Here’s a sample of how results will appear:

The database from Center for Latin American Migration Studies is in Spanish. So here are English translations to make using the database smoother: apellido (last name); nombre (first name); edad (age); estado civil (marital status); nacionalidad (nationality); lugar de nacimiento (place of birth); profesión (profession); fecha de arribo (arrival date);  barco (passenger ship); puerto (port of departure), anterior (previous), siguiente (next) and nueva búsqueda (new search).

This database is worthwhile for anyone researching relatives who relocated from Europe, especially as World War II refugees. South America wasn’t damaged in World War II so it was the perfect place for refugees to find a safe and new home. So many refugees were already immigrating to the USA, Canada and Australia.

I found in my grandmother’s documents that my Ukrainian maternal grandfather unsuccessfully attempted to immigrate his family to Argentina. He waited awhile and got permission to immigrate to the USA, instead.

If relatives can’t be found in the South American database, check out these ship passenger lists from Australian archives for refugees of World War II.

Also check out, newly updated Free Databases.

Related posts:
Quiz: Can you guess how former USSR immigrants changed their names?
Best tips on uncovering U.S. documents on mysterious Soviet Union relatives
 

A shocking sign that some people in the former USSR aren’t scared anymore

I have wondered for years when will people in the former USSR stop being scared of talking openly about life under communism. I have read several books of people talking about the repression their families faced but they hide their identities or withhold their last names.

The latest development on this topic is beyond shocking and something I never imagined would ever happen in the former USSR.

Memorial, the Russian-based organization that researches the atrocities of Soviet times, is pounding in signs on houses in Russia and Ukraine that announce residents who faced death for fake crimes during the Soviet Era. This is the choice of relatives who aren’t afraid to speak up about the family secrets.

I have relatives from Russia in their 40s who were upset that I talked about a relative who was killed during the communist era over e-mail. The idea of someone nailing down plaques and announcing former residents of a particular house died from communist persecution is a bit shocking.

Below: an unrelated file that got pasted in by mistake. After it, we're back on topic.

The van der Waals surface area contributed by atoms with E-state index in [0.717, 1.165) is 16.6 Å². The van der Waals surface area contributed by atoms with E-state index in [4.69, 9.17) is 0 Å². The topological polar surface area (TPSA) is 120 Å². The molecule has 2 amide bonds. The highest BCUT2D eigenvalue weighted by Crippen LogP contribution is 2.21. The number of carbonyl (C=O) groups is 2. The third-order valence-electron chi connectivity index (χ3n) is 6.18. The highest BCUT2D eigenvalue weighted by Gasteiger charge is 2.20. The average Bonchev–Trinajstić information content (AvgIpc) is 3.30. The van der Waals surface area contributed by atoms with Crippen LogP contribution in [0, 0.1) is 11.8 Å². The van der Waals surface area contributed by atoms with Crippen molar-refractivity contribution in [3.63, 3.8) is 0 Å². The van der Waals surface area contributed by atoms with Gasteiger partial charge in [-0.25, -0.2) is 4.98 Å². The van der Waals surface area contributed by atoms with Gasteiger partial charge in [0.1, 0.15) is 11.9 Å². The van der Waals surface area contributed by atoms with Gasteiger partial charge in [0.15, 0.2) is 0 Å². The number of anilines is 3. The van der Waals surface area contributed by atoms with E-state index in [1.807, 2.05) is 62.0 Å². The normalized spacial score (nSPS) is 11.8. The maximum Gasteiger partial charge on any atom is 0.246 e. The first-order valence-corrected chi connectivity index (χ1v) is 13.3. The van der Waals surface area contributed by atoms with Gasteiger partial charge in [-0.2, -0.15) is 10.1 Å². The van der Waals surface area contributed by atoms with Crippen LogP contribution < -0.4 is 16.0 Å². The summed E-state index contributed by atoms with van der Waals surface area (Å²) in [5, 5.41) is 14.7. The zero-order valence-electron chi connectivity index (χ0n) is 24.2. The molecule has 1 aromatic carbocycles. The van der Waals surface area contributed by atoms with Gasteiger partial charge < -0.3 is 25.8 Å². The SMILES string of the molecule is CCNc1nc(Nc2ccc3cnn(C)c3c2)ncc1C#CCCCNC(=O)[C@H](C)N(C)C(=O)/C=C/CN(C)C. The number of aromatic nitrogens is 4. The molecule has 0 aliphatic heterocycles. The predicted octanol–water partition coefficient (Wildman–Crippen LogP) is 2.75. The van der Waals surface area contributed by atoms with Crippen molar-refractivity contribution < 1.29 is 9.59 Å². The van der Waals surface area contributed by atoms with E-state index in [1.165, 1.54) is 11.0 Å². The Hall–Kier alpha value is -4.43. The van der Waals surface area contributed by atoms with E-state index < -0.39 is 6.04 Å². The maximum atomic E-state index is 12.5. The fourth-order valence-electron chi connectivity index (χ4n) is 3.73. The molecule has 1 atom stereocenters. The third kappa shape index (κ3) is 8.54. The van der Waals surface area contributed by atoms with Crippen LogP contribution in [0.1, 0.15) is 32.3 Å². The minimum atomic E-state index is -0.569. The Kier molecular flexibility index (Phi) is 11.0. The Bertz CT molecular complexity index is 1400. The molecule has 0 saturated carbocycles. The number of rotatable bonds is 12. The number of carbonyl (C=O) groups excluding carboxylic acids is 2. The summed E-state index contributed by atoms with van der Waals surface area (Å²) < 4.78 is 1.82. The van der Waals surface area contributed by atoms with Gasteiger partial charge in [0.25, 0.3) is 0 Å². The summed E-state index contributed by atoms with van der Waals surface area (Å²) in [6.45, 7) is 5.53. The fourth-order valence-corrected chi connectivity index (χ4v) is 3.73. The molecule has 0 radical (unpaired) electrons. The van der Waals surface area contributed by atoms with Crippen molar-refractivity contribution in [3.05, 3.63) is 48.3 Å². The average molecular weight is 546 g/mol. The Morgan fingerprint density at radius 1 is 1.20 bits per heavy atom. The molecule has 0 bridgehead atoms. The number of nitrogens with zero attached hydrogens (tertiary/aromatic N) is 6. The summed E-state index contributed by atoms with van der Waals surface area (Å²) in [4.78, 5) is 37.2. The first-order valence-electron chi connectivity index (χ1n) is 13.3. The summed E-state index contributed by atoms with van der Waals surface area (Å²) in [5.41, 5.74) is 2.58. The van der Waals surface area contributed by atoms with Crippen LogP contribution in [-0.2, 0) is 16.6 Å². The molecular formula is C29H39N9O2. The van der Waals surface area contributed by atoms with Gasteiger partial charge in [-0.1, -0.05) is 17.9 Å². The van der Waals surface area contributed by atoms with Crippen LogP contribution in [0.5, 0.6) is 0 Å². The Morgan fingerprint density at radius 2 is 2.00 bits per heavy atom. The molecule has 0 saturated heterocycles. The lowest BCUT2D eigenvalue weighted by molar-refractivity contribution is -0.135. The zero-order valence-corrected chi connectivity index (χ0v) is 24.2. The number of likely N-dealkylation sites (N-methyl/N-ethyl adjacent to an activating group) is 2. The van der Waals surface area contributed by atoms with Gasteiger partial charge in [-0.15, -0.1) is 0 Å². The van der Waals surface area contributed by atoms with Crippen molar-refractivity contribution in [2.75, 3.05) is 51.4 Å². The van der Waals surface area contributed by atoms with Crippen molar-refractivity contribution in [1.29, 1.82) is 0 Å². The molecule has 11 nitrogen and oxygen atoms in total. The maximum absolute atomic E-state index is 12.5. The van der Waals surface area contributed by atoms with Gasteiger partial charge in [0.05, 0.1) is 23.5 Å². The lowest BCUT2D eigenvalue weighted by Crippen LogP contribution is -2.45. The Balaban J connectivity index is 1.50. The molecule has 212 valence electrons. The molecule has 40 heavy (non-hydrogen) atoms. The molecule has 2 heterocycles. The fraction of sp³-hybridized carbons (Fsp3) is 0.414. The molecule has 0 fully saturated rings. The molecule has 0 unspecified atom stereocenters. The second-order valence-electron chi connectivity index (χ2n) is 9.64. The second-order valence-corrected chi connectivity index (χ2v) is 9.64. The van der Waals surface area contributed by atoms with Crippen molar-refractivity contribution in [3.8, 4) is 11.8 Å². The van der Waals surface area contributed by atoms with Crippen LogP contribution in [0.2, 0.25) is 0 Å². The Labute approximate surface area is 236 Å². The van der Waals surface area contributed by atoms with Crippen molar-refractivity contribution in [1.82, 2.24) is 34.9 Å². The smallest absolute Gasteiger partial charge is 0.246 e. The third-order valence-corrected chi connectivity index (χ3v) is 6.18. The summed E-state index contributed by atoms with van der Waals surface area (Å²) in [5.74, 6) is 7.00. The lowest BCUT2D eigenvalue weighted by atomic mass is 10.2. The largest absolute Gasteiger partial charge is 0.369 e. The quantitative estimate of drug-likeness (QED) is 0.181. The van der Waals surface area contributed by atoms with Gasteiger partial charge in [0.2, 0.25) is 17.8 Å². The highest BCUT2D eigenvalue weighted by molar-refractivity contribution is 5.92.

I can imagine elderly neighbors seeing these plaques, gasping at the sight of these plaques and muttering, “What the hell are they thinking? Keep these matters within the family, not within the community and for everyone who walks by.”

This project, started in March 2017, already has had about 40 signs put on homes. It doesn’t look like much but this is a sign of change in the former USSR. (Watch this project grow each month here. Copy and paste text into Google Translate if you don’t know Russian.)

Researchers disagree about how many people died from persecution in Soviet times but about 2.5 million persecution deaths have been documented during Stalin’s reign, according to this Wikipedia article.

These signs that show people aren’t afraid to speak openly about their family’s persecutions could lead to larger online databases on the repressed and more people posting online about their family’s secrets. Finding long-lost family could become easier soon as people talk more about their “secret” relatives.

Too many people who have relatives from the former Soviet Union know how hard it is to have their family talk about life in the former homeland. More information will be coming as the fear of talking about the past decreases in the former USSR.

Memorial has already posted an online database of people from the former USSR who were persecuted during Soviet times here. The database can be searched here.  (Use this website to translate names into Russian.)